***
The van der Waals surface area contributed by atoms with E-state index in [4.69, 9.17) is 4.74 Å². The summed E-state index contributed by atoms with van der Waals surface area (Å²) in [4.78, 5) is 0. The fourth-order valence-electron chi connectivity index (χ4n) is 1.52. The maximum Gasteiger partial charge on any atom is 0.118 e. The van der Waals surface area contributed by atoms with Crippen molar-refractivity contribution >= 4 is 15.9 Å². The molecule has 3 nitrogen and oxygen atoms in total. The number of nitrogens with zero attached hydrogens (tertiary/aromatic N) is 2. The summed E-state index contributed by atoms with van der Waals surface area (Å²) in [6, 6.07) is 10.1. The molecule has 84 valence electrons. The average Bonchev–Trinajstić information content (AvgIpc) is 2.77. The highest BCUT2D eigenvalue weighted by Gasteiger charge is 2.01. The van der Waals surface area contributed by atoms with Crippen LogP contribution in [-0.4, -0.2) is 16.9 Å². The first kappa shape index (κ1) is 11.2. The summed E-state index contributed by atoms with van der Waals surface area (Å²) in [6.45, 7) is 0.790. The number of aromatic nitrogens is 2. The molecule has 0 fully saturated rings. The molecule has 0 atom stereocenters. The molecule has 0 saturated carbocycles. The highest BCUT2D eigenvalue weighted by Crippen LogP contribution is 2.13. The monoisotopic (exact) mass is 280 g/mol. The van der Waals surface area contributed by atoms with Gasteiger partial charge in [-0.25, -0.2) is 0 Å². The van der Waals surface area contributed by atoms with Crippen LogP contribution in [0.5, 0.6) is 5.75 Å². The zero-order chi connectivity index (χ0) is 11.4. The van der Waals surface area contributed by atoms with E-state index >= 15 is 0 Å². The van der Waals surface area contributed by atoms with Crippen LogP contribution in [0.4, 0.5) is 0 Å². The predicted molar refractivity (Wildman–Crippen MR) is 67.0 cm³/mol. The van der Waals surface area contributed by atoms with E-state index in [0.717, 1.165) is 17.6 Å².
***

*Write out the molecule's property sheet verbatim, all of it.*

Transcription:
The van der Waals surface area contributed by atoms with E-state index in [4.69, 9.17) is 4.74 Å². The summed E-state index contributed by atoms with van der Waals surface area (Å²) in [4.78, 5) is 0. The fourth-order valence-electron chi connectivity index (χ4n) is 1.52. The maximum Gasteiger partial charge on any atom is 0.118 e. The van der Waals surface area contributed by atoms with Crippen molar-refractivity contribution >= 4 is 15.9 Å². The molecule has 3 nitrogen and oxygen atoms in total. The number of nitrogens with zero attached hydrogens (tertiary/aromatic N) is 2. The summed E-state index contributed by atoms with van der Waals surface area (Å²) in [6, 6.07) is 10.1. The molecule has 84 valence electrons. The average Bonchev–Trinajstić information content (AvgIpc) is 2.77. The highest BCUT2D eigenvalue weighted by Gasteiger charge is 2.01. The van der Waals surface area contributed by atoms with Crippen LogP contribution in [-0.4, -0.2) is 16.9 Å². The first kappa shape index (κ1) is 11.2. The summed E-state index contributed by atoms with van der Waals surface area (Å²) in [6.45, 7) is 0.790. The number of aromatic nitrogens is 2. The molecule has 0 fully saturated rings. The molecule has 0 atom stereocenters. The molecule has 0 saturated carbocycles. The highest BCUT2D eigenvalue weighted by Crippen LogP contribution is 2.13. The monoisotopic (exact) mass is 280 g/mol. The van der Waals surface area contributed by atoms with Gasteiger partial charge in [-0.25, -0.2) is 0 Å². The van der Waals surface area contributed by atoms with Crippen LogP contribution in [0.5, 0.6) is 5.75 Å². The zero-order chi connectivity index (χ0) is 11.4. The van der Waals surface area contributed by atoms with E-state index >= 15 is 0 Å². The van der Waals surface area contributed by atoms with Crippen LogP contribution in [0.4, 0.5) is 0 Å². The predicted molar refractivity (Wildman–Crippen MR) is 67.0 cm³/mol. The van der Waals surface area contributed by atoms with E-state index in [0.717, 1.165) is 17.6 Å².